In today's Stoicism breakdown, we will decode Chapter 5 from Epictetus' handbook.
Here Epictetus reminds us of the cardinal rule of Stoic philosophy: it is not events that disturb us, but our opinions of them.
While this idea seems simple, if you take it seriously and make an effort to see your experience of living with this framework, you will take a huge leap toward inner tranquility and even develop freedom from the fear of death.
I/ The Causal Chain of Emotion
It is not accurate to say, “An event is disturbing or bad.”
Whenever someone gets upset, the cause is their judgment about the event, not the event itself.
For example, most people have a fear of death. But we see that the wisest people who ever lived, like Socrates, had freedom from the fear of death:
“To fear death, my friends, is only to think ourselves wise, without being wise: for it is to think that we know what we do not know. For anything that men can tell, death may be the greatest good that can happen to them: but they fear it as if they knew quite well that it was the greatest of evils. And what is this but that shameful ignorance of thinking that we know what we do not know?”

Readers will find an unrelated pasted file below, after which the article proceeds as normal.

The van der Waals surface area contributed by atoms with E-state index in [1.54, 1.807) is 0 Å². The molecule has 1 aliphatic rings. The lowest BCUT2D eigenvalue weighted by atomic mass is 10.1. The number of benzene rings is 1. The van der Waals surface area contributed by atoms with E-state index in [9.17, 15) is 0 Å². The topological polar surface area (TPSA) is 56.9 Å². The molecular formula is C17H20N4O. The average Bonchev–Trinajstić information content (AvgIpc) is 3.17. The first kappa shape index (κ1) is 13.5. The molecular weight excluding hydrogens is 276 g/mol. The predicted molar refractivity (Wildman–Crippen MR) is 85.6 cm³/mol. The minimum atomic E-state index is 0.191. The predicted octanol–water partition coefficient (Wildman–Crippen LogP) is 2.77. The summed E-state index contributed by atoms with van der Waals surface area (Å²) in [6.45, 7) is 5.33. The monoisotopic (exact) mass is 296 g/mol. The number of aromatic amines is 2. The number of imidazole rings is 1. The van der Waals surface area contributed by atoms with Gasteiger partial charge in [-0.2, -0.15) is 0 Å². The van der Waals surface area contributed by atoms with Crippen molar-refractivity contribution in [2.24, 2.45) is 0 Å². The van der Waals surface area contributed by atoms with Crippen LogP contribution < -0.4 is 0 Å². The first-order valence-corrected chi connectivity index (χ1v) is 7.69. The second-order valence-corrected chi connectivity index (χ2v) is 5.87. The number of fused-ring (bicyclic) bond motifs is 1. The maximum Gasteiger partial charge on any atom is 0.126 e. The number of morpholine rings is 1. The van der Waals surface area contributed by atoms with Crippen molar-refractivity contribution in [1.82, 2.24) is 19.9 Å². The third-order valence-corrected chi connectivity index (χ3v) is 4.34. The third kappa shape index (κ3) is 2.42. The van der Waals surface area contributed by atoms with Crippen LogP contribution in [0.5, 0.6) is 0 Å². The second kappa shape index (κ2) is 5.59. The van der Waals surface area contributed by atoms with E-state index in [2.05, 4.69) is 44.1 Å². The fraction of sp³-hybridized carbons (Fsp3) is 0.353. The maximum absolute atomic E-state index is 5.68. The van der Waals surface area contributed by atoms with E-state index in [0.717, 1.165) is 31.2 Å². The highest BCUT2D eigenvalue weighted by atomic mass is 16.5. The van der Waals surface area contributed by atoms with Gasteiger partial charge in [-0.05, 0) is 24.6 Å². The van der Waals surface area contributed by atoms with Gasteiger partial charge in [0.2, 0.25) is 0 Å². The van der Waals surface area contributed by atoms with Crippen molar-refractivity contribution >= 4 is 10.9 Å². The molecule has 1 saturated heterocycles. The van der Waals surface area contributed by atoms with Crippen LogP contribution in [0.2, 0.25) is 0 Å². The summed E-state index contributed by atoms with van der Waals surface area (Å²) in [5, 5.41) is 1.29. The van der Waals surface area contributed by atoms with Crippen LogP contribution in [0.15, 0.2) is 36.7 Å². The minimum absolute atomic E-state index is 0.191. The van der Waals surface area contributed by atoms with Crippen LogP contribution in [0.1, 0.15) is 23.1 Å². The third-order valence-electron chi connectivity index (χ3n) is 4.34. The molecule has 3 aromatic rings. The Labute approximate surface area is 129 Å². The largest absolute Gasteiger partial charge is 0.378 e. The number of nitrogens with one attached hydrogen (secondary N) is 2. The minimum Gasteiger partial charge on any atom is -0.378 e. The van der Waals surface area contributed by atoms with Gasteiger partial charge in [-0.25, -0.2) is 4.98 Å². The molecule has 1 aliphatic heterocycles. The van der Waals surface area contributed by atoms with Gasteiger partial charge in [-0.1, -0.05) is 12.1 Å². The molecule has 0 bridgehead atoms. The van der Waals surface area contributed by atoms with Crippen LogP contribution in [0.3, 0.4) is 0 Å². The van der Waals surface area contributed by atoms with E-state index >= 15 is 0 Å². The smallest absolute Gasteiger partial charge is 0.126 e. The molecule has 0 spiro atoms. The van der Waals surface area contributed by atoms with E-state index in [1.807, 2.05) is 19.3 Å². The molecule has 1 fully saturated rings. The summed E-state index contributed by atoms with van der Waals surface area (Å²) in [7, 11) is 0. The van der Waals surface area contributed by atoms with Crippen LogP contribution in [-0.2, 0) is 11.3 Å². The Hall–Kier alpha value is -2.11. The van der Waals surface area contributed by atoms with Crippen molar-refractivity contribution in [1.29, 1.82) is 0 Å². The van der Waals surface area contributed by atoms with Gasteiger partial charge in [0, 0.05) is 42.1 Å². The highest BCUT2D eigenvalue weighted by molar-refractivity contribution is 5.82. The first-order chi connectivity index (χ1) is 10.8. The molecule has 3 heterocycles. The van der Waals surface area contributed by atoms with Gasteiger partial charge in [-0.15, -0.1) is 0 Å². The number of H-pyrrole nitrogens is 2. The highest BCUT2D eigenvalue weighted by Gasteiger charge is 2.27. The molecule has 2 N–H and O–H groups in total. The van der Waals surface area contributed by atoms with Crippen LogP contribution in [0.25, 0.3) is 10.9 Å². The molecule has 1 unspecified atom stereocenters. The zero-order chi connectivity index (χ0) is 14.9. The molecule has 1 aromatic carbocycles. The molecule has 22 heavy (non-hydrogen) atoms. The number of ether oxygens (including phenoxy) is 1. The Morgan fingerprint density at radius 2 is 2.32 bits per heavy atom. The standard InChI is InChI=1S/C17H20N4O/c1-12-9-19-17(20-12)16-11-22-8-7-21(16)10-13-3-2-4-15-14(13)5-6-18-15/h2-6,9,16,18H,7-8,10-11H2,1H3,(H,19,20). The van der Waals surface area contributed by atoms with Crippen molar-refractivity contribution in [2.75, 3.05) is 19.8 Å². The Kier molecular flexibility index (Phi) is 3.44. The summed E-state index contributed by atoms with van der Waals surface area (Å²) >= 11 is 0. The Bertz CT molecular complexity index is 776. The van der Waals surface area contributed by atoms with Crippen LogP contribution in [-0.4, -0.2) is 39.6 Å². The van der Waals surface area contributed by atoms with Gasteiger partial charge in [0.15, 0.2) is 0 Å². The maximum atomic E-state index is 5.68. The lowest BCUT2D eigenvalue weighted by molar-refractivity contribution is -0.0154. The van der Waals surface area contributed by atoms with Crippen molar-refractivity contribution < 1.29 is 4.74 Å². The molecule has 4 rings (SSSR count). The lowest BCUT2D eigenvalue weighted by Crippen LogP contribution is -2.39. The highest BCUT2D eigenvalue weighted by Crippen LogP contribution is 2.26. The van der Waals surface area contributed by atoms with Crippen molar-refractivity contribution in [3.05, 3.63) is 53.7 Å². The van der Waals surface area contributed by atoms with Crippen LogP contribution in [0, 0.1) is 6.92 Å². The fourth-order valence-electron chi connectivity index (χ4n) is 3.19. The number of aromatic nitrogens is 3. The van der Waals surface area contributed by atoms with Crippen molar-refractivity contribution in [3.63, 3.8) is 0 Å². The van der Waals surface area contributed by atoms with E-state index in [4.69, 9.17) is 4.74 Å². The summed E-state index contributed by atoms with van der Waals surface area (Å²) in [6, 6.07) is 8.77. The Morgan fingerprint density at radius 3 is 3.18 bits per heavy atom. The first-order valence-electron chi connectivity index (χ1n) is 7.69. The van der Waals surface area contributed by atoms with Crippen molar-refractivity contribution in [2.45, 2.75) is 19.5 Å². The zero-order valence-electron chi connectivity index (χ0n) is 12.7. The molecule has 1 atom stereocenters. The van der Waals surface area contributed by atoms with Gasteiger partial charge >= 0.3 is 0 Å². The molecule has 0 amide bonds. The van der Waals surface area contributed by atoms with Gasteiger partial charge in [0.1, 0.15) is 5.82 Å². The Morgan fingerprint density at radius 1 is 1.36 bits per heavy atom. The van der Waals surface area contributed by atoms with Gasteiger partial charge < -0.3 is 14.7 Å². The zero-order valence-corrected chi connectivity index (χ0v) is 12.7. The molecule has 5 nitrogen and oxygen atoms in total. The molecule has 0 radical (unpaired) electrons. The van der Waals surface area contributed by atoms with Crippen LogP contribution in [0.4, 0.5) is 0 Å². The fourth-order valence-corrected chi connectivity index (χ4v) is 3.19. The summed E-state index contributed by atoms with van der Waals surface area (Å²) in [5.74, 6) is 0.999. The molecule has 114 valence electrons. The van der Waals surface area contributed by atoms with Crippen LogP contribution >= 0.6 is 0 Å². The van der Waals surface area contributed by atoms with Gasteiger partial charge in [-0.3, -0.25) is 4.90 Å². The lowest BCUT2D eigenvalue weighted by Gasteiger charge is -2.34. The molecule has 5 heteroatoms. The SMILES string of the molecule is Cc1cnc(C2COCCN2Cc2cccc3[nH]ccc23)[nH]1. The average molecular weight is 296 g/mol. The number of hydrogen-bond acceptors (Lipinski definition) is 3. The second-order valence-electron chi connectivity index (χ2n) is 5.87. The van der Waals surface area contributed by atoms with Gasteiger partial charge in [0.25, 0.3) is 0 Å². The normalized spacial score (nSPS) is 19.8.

This proves it’s our judgment about death that is scary, not the event of death itself.
If you looked at how the unwise person thinks about death, it is no surprise that they are frightened. They choose to believe their inaccurate and terrifying story.
This model applies to fear of death, but also other events and emotions which include frustration, anger, and unhappiness.
The wise Stoic understands that unpleasant emotions are not caused by other people or the world, but instead it is their own judgments that disturb them.
II/ The 3 Levels of Wise Interpretation
- Ignorant person: Blames others and the world for their misery.
- Stoic-in-training: Blames oneself for his misery.
- The Wise Person: Never needs to blame themselves or others for his misery but examines and corrects their initial judgment.
ENCHIRIDION CHAPTER FIVE, EPICTETUS, TRANSLATION BY ROBERT DOBBIN:
It is not events that disturb people, it is their judgements concerning them. Death, for example, is nothing frightening, otherwise it would have frightened Socrates. But the judgement that death is frightening – now, that is something to be afraid of. So when we are frustrated, angry or unhappy, never hold anyone except ourselves – that is, our judgements – accountable. An ignorant person is inclined to blame others for his own misfortune. To blame oneself is proof of progress. But the wise man never has to blame another or himself.